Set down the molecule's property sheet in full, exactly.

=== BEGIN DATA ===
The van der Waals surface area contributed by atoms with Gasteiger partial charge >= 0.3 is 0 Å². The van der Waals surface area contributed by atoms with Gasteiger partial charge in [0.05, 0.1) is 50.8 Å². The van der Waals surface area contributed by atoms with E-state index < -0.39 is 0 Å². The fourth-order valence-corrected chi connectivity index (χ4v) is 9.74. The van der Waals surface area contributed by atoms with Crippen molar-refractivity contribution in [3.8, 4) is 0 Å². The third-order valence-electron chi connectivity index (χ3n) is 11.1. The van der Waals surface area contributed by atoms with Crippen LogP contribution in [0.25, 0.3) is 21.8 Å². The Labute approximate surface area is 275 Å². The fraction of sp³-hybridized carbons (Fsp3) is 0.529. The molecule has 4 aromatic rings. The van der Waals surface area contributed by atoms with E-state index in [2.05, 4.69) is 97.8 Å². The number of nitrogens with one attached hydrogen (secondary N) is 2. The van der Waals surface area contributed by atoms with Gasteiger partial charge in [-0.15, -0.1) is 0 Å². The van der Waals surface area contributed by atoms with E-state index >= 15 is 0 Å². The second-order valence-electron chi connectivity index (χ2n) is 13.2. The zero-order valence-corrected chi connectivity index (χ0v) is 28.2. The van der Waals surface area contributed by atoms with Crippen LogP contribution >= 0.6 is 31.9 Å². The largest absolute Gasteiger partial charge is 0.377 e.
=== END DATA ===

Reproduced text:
The van der Waals surface area contributed by atoms with Gasteiger partial charge >= 0.3 is 0 Å². The van der Waals surface area contributed by atoms with Gasteiger partial charge in [0.05, 0.1) is 50.8 Å². The van der Waals surface area contributed by atoms with E-state index < -0.39 is 0 Å². The fourth-order valence-corrected chi connectivity index (χ4v) is 9.74. The van der Waals surface area contributed by atoms with Crippen molar-refractivity contribution in [3.8, 4) is 0 Å². The third-order valence-electron chi connectivity index (χ3n) is 11.1. The van der Waals surface area contributed by atoms with Crippen LogP contribution in [0.25, 0.3) is 21.8 Å². The Labute approximate surface area is 275 Å². The fraction of sp³-hybridized carbons (Fsp3) is 0.529. The molecule has 4 aromatic rings. The van der Waals surface area contributed by atoms with E-state index in [2.05, 4.69) is 97.8 Å². The number of nitrogens with one attached hydrogen (secondary N) is 2. The van der Waals surface area contributed by atoms with Gasteiger partial charge in [-0.15, -0.1) is 0 Å². The van der Waals surface area contributed by atoms with E-state index >= 15 is 0 Å². The second-order valence-electron chi connectivity index (χ2n) is 13.2. The zero-order valence-corrected chi connectivity index (χ0v) is 28.2. The van der Waals surface area contributed by atoms with Crippen LogP contribution >= 0.6 is 31.9 Å². The largest absolute Gasteiger partial charge is 0.377 e.